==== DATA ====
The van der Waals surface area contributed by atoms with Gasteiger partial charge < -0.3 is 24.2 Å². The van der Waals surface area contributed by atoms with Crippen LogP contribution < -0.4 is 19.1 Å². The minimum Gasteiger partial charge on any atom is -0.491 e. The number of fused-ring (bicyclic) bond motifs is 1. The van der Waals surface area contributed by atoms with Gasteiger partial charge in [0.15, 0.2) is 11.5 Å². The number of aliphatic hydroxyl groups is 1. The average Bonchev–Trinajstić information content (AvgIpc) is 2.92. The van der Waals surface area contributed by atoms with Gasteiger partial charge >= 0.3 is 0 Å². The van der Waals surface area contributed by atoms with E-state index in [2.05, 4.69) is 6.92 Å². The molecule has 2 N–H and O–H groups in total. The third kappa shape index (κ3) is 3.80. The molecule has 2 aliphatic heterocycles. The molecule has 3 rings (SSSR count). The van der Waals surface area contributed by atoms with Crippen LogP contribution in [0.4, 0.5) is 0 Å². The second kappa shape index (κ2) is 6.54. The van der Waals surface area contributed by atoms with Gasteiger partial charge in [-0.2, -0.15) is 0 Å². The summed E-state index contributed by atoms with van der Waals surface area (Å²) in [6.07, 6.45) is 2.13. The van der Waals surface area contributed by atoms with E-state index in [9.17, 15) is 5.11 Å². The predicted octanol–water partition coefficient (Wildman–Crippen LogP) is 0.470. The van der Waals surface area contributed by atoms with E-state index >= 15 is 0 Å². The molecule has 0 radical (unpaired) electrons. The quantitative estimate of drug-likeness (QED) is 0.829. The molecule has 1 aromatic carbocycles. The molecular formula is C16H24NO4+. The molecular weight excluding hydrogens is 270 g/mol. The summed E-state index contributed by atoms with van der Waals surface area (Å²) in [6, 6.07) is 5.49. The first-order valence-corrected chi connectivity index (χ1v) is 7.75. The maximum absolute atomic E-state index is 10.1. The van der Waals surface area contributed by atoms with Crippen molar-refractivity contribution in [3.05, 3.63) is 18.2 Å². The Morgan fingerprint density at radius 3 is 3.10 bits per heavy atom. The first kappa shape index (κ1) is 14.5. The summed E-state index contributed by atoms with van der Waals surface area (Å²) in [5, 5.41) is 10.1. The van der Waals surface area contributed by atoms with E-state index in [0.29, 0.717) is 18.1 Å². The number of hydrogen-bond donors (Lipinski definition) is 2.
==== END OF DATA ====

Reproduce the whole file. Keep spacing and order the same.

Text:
The van der Waals surface area contributed by atoms with Gasteiger partial charge < -0.3 is 24.2 Å². The van der Waals surface area contributed by atoms with Crippen LogP contribution < -0.4 is 19.1 Å². The minimum Gasteiger partial charge on any atom is -0.491 e. The number of fused-ring (bicyclic) bond motifs is 1. The van der Waals surface area contributed by atoms with Gasteiger partial charge in [0.15, 0.2) is 11.5 Å². The number of aliphatic hydroxyl groups is 1. The average Bonchev–Trinajstić information content (AvgIpc) is 2.92. The van der Waals surface area contributed by atoms with Gasteiger partial charge >= 0.3 is 0 Å². The van der Waals surface area contributed by atoms with E-state index in [2.05, 4.69) is 6.92 Å². The molecule has 2 N–H and O–H groups in total. The third kappa shape index (κ3) is 3.80. The molecule has 2 aliphatic heterocycles. The molecule has 3 rings (SSSR count). The van der Waals surface area contributed by atoms with Crippen LogP contribution in [0.4, 0.5) is 0 Å². The second kappa shape index (κ2) is 6.54. The van der Waals surface area contributed by atoms with Gasteiger partial charge in [-0.2, -0.15) is 0 Å². The summed E-state index contributed by atoms with van der Waals surface area (Å²) in [6.07, 6.45) is 2.13. The van der Waals surface area contributed by atoms with E-state index in [9.17, 15) is 5.11 Å². The predicted octanol–water partition coefficient (Wildman–Crippen LogP) is 0.470. The van der Waals surface area contributed by atoms with E-state index >= 15 is 0 Å². The molecule has 0 radical (unpaired) electrons. The quantitative estimate of drug-likeness (QED) is 0.829. The molecule has 1 aromatic carbocycles. The molecular formula is C16H24NO4+. The molecular weight excluding hydrogens is 270 g/mol. The summed E-state index contributed by atoms with van der Waals surface area (Å²) in [6, 6.07) is 5.49. The first-order valence-corrected chi connectivity index (χ1v) is 7.75. The maximum absolute atomic E-state index is 10.1. The van der Waals surface area contributed by atoms with Crippen molar-refractivity contribution in [3.05, 3.63) is 18.2 Å². The Morgan fingerprint density at radius 3 is 3.10 bits per heavy atom. The first kappa shape index (κ1) is 14.5. The summed E-state index contributed by atoms with van der Waals surface area (Å²) in [5, 5.41) is 10.1. The van der Waals surface area contributed by atoms with E-state index in [0.29, 0.717) is 18.1 Å². The number of hydrogen-bond donors (Lipinski definition) is 2.